At one time or another, you probably have experienced heartburn — the uncomfortable, mild burning sensation in the middle of your chest and sour taste in your mouth or throat. It often occurs when you overeat, eat something that disagrees with you or when you go to bed.
But when heartburn becomes a frequent occurrence, it should not be ignored.
What Is Acid Reflux?
Heartburn most often is a symptom of acid reflux, which is when the stomach acid that breaks down your food travels back up the esophagus. Normally, a valve that connects the stomach and esophagus only opens when you swallow food or liquids. But there are several factors that can cause it to reopen or stay open all the time, allowing reflux to occur.
- Certain foods and drinks, such as coffee, tomatoes, alcohol, chocolate and fatty or spicy foods
- Consuming too much food
- Being overweight
- Stress and anxiety
- Increase in some types of hormones, such as progesterone and estrogen
- Medicines, such as anti-inflammatory painkillers (like ibuprofen)
- Hiatal hernia or a “lax valve”
What Is GERD?
GERD (gastroesophageal reflux disease) is a more severe form of acid reflux. With GERD, the backflow of stomach acid occurs chronically and causes damage to the body over time. Symptoms of GERD include:
- Sore throat and hoarseness
- Choking sensation
- Regurgitation (food comes back into your mouth from the esophagus)
- Feeling like food caught in your throat
- Unexplained coughing
- Chest pain
- Problem swallowing
- Shortness of breath – “asthma-like” presentation
- Erosion of tooth
- Disturbed sleep
If you have mild acid reflux that occurs at least twice a week or severe acid reflux at least once a week, you have met the standards to be diagnosed with GERD. To confirm that diagnosis, your doctor likely will want to do an endoscopy.
An endoscopy is a simple procedure that is done when you are asleep under anesthesia. Your doctor will insert a thin, flexible tube equipped with a light and camera down your throat. This allows your doctor to see inside your esophagus and stomach to spot inflammation or diagnose and treat any complications. Your doctor also can collect a sample of tissue, called a biopsy, to be tested. In some instances, if a narrowing is seen in the esophagus, it can be stretched or dilated during this procedure to improve trouble swallowing.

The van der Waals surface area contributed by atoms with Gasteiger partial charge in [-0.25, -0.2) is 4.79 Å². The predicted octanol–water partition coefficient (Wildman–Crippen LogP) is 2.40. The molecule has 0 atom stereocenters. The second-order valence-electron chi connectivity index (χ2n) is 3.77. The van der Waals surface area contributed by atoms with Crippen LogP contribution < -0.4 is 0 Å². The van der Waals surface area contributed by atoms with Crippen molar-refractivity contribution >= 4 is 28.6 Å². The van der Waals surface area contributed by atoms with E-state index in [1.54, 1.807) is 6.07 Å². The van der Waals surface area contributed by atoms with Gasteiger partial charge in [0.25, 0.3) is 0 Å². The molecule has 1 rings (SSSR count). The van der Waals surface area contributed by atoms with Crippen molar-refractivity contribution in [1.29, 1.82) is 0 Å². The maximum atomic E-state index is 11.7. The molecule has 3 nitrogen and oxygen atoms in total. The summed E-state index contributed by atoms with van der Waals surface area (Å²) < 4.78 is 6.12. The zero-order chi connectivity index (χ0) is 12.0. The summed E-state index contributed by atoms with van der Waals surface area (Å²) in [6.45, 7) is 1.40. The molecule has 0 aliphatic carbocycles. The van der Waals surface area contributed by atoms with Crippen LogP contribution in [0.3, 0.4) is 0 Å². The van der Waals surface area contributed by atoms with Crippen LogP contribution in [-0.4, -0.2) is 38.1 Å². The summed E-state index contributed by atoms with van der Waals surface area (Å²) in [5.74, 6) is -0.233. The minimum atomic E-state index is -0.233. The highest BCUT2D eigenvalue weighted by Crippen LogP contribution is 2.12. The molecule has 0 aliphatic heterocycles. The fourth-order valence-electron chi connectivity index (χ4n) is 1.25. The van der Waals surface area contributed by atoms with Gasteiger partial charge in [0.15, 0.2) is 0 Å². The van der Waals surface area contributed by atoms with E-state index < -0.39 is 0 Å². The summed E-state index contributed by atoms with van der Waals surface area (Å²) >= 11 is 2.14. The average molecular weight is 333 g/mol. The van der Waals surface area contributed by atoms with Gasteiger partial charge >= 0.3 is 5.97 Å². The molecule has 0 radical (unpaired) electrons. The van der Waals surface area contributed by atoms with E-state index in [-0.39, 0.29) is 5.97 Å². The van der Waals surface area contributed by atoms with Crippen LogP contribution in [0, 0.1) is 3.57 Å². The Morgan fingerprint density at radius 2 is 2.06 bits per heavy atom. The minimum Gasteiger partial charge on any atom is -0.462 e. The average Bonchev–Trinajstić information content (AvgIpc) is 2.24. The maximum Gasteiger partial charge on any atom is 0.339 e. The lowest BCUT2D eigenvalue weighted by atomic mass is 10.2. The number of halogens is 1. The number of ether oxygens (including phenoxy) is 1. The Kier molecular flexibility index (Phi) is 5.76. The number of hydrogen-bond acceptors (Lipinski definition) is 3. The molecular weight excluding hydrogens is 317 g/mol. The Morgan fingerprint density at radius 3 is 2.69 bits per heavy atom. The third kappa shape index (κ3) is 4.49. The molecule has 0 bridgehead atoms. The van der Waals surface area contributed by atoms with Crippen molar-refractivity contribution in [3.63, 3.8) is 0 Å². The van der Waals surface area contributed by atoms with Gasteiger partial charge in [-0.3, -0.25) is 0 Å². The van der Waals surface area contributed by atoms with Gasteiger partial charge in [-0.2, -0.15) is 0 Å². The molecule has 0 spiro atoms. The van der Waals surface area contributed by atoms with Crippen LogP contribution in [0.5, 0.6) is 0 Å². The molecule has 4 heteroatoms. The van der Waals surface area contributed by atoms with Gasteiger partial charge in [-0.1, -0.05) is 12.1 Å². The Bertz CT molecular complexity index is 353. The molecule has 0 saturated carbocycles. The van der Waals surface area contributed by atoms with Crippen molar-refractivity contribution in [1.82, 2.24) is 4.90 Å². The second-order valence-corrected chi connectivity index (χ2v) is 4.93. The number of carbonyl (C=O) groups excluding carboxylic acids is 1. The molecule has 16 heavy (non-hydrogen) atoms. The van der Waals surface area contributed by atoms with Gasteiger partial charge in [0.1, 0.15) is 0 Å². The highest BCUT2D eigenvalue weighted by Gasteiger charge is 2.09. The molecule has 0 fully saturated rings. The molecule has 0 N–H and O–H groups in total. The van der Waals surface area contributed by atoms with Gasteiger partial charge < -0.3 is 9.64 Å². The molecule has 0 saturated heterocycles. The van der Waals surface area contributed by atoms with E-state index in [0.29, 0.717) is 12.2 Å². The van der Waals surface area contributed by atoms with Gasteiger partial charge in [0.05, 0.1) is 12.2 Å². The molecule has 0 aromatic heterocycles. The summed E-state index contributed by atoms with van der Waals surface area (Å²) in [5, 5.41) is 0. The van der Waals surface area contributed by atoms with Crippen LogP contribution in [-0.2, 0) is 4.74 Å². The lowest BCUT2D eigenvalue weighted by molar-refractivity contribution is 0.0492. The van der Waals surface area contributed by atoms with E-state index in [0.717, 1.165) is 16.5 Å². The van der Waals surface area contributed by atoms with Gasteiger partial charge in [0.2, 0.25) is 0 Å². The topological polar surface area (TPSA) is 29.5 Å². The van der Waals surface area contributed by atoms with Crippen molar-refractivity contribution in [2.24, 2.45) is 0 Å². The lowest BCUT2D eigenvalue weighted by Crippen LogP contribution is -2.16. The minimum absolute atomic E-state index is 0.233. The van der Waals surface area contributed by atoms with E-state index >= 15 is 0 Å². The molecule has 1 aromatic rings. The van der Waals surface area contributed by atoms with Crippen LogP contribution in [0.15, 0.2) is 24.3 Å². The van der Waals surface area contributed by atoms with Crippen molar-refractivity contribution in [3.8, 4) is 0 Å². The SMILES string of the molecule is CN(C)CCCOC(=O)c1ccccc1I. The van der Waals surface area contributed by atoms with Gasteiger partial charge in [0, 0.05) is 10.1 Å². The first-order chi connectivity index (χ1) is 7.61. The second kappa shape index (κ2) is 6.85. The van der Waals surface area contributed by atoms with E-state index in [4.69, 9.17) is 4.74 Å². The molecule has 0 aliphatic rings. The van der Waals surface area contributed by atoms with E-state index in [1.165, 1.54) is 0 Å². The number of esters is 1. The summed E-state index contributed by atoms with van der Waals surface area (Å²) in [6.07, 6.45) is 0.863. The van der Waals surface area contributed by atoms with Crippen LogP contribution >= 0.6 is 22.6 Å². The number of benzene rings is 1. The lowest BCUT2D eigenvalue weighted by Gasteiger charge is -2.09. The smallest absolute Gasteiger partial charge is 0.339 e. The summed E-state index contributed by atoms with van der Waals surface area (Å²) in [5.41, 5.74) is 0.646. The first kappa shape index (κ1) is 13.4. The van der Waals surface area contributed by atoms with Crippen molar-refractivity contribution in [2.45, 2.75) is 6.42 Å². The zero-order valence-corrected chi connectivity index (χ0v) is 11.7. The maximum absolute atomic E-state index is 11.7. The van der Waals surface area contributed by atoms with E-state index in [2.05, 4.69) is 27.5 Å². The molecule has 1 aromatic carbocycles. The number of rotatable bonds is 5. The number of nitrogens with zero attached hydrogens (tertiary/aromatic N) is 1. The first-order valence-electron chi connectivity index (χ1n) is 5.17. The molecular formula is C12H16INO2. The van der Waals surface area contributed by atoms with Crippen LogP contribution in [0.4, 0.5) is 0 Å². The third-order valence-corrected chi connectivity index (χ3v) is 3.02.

There are four approaches for GERD treatment: lifestyle and dietary changes, medication, endoscopic therapy and surgery. Most people have improvement with a combination of dietary changes and medication. Some need just endoscopic therapy to cure GERD and also to come off the long term medication use. Some need a combination of endoscopy and surgery, both of which involve wrapping a portion of the stomach around the esophagus to create a tighter valve between the stomach and esophagus to control the acid leak. Another surgical option is the LINX, a magnetic band that is placed around the weakened valve to prevent acid reflux.
Dangers of Leaving GERD Untreated
GERD isn’t life-threatening, but long-term GERD can lead to more serious health problems such as Barrett's Esophagus. About 10 percent of people who have long-term GERD develop Barrett's esophagus, which is when the cells in the lining of the esophagus change and can lead to cancer. Cancer that begins in the esophagus is divided into two major types. Adenocarcinoma usually develops in the lower part of the esophagus. Squamous cell carcinoma begins in the cells that line the esophagus, usually in the upper and middle parts.
Tips for Enjoying the Holidays with GERD
Just because you have GERD doesn’t mean you can’t enjoy your favorite foods and drinks during the holidays. If you make smart choices, you are less likely to experience the unpleasant symptoms. Try these tips:
- Eat slowly
- Eat smaller but more frequent meals
- Drink more water
- Minimize carbonated beverages and alcohol
- Avoid chocolate and peppermint
- Have an antacid ready
- Don’t lie down too soon. Wait at least two hours after eating.
If you do overindulge, you may be able to ease your symptoms by taking an antacid, drinking extra water and milk, and raising the head of your bed.
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